Tuesday, April 26, 2011

On Dedication Part 1

This is how you Arabic. That is NOT how you Arabic. 
That Torso Rotation, yeah that's just not a Torso Rotation. 
This is a Barrel Turn. That is NOT a Barrel Turn. 
This, my favorite, is a Reverse Turn. That is not a Reverse Turn. 

Not in theory, not in technique, not in technical skill, not in execution. Sorry to inform you. You may feel as though you are doing it correctly, but you are not if not following what is taught AND DANCED by Master Instructors, then you just aren't doing it correctly. Moreover, if there is no joy emanating when you dance, and the entire thing feels stagnant; You are not doing it correctly.

Might sound snitty, but dedication is about not just passion, but also experience, technique, technical skill and application-ALL OF WHICH are different things. When you don't have all of those, you just don't have it, no matter the training or lack thereof. 

Dedication means drilling. Dedication means knowing the verbiage. Dedication means applying the posture in non-dance moments. Dedication means calloused feet and knowing exactly what Carolena says when she talks about each movement in the DVDs. Dedication is feeling like a total fangirl when you get to talk to Carolena on the telephone, or when she replies to something you post on Facebook because she felt it meant something too. Dedication is seeking the opinion of the aforementioned Master Instructors because it's almost as if they are an extention of Carolena herself and you are far to concerned that she will hate your dancing if you ask her...further, asking those who don't have the above mentioned skillset would never cross your mind. Dedication is the hurt when it's ripped away, and the joy when it's returned. Dedication is never wavering in your dance. Never stopping, never quitting.

Dedication is also knowing when you don't have the skill and knowing when you need to just be quiet about how others are dancing. Dedication is ALSO knowing when you have the room and ability to speak up.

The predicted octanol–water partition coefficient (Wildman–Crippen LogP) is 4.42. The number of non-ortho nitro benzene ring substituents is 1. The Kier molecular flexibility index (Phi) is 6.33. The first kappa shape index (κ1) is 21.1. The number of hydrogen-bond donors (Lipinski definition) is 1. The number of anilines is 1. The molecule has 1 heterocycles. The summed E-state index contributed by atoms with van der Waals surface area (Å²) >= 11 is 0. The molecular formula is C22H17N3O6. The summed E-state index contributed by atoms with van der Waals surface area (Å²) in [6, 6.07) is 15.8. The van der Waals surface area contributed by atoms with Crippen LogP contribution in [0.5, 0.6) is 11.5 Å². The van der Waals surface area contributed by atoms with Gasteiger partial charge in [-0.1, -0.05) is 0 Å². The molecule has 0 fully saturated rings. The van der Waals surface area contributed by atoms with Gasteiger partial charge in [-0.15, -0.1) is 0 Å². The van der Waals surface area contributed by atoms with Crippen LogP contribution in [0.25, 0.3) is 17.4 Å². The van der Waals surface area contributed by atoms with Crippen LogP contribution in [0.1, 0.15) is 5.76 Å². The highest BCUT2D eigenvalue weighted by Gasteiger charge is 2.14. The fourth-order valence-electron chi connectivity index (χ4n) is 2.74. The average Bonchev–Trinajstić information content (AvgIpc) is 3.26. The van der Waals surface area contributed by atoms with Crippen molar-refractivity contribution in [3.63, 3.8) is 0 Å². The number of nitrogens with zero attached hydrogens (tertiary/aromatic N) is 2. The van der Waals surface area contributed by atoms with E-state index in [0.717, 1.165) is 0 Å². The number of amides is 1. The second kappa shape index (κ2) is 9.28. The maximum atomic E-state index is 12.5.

it's important to my dedication to the purity of ATS that it's taught FCBD format and danced how the best of the dancers dance it . Dancers who claim dedication to this dance, but don't show that dedication in any way, are bothering me. They could be so much more, but they choose to stay in the cliquey-ness of being an ATS dancer instead of just working at being an outstanding dancer. They work at one-upping and competing instead of mastering this dance for what it is. They pervert it and make it something it is not.

I think some of it is also the need for being with women...they dance just to be with women...which is great, BUT when you are going to dance and perform and TEACH, it comes down to a little more than just being with women, imho. To be dedicated means executing flawless movement and communicating with the women you dance with without saying a word. to not give a rats ass about accumulating all of the latest in costuming trends, but focus on the aesthetic and dynamic of your stage presence with what you have not only ON your body but in your muscle memory.

There are those of us who don't feel like this is a hobby. But it seems like there are some who TALK like they want to achieve this as a profession, but in no way do they seem to dedicate beyond hobby status. THAT is frustrating to watch....especially when they teach.

A second part will be posted shortly, on request. It's a touchy topic, but one I have become determined not to be afraid of.


  1. It is also worthy to remember that Ms. Nericcio wrote in the teacher's handout for Teacher Training 1, that we must not contradict other teachers.

    I'm looking forward to reading your other posts on this subject!